Country Jukebox Jury EPs: Hicktown Breakout, The Southern Gothic and Clayton Smalley

Hicktown Breakout – Lost Myself

Hicktown Breakout are a Bristolian quintet who put out their EP in January 2021, led by the single Get Your Boots On, which is the correct choice of single: it’s a handclaps’n’stomper about how ‘country music’s gonna blow your mind’ full of open chords and fine guitar work. Resistance is futile.

Distorted Lullaby is a cross between The Calling and Counting Crows, with a lyric about how ‘nothing changes’ set to some electric guitars. Lost Myself is the most immediate track, with a Quo-like bouncing riff and great drumwork; the poor singer can’t go home because, it seems, he’s been thrown out by his ex. Yesterday is a chugging country-rock song full of loneliness and regret: ‘Tell me there’s another ways to get back to yesterday’ is a gloomy lyric.

Halfway is a mid-tempo ballad about love and stuff set over four very familiar chords. There’s a lot of Hootie & the Blowfish here, with lots of space in the bridge (‘no I don’t want this’), harmonies in the chorus and a nifty solo. It’ll be a decent singalong in the live sphere, and I don’t think the recording does it justice. Hootie, we recall, were a bar band first and a platinum recording act second. File Hicktown Breakout with The Blue Highways, as this would make an ace double bill.

The Southern Gothic – Burnin Moonlight

This six-track EP came out in November 2020. The band are based in Nashville and are led by Connor Christian, whose voice is authentically country.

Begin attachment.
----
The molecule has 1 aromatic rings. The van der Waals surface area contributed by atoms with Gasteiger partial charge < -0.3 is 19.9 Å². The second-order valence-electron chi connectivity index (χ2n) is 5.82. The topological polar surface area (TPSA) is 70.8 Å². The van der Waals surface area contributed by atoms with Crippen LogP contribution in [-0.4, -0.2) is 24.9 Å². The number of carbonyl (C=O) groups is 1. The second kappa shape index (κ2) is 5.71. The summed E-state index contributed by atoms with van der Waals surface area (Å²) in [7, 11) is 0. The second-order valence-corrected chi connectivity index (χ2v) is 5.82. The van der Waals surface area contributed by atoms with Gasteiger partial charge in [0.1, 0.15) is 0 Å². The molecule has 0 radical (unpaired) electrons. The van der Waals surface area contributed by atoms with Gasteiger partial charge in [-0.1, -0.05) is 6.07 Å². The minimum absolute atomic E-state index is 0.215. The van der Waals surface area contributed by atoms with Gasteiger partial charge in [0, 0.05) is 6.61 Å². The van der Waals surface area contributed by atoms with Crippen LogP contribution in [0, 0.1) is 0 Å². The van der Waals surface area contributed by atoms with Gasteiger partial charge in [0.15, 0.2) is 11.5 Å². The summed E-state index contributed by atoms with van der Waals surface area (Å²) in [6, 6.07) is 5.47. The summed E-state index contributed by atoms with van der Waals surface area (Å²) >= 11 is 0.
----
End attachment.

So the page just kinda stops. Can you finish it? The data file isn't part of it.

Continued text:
Villain is very atmospheric, with a neat sonic bed, as Connor sings of having to be ‘the bad guy’ rather than her Superman. The second verse has a line about tying her to a railroad track in order to stop her trying to prolong the friendship. It’s a cool take on moving on.

Past Midnight (‘the clock keeps tickin and we keep talkin’) is a meet cute set to a fine groove. Ain’t Gonna Lie is horny, a sex jam without the sex, as the narrator realises ‘there ain’t no turning back’ once she gives him the go ahead. Gravity is a similar tempo tune in which Connor sings grandly about not wanting to weigh a lady down if she wants to spread her wings.

Up On Your Love is the result of finally going to bed with a lady and ‘wake up, up, up on your love’. It’s poppy and romantic and smooth. There’s a fiddle intro to Classic, which sounds like a wedding song. It’s another song about how love is like an old record (Garth gets a namecheck) and how ‘trends come and go’. It sounds like an Aaron Watson ballad and Southern Gothic would be a great opening act for Aaron.

Clayton Smalley – Dirt Road Therapy.

Clayton comes from Utah and he wants to make music that harks back to the AOR era of Eagles and Garth Brooks. Two Lane Time Machine is a wonderful homage to Californian rock, with sweet harmonies, some pretty chords and a very good delivery of lyrics full of reminiscin’: ‘One more shot to rewrite history’. Modern Day Merle opens with a fiddle and sounds a lot like Rodeo by Garth Brooks, as Clayton sings of a troubadour’s life on the road. ‘He sings what he sings, he loves who he loves’ is a bit banal but the guitars underneath it create a mood.

The EP’s title track is a slow rocker about wind and Joe Diffie on the radio and the weekend and ‘here we go’ and tossing away one’s cares. You know the sort of thing. I Never Let A Good Time Get Away illustrates what the typical weekend holds (‘always time for one more round’ and ‘no need to sleep it off’). Luke Combs does this sort of thing but Clayton’s effort is good.

Phoenix Rise should be covered by Gary Quinn, as it’s a song about rising up from the ashes with a woozy pedal steel guitar part. Ditto the EP’s closing ballad Watch Me Fall, in which Clayton asks his lady if all she’s going to do is look on as he suffers. It’s a bittersweet way to end an excellent set.

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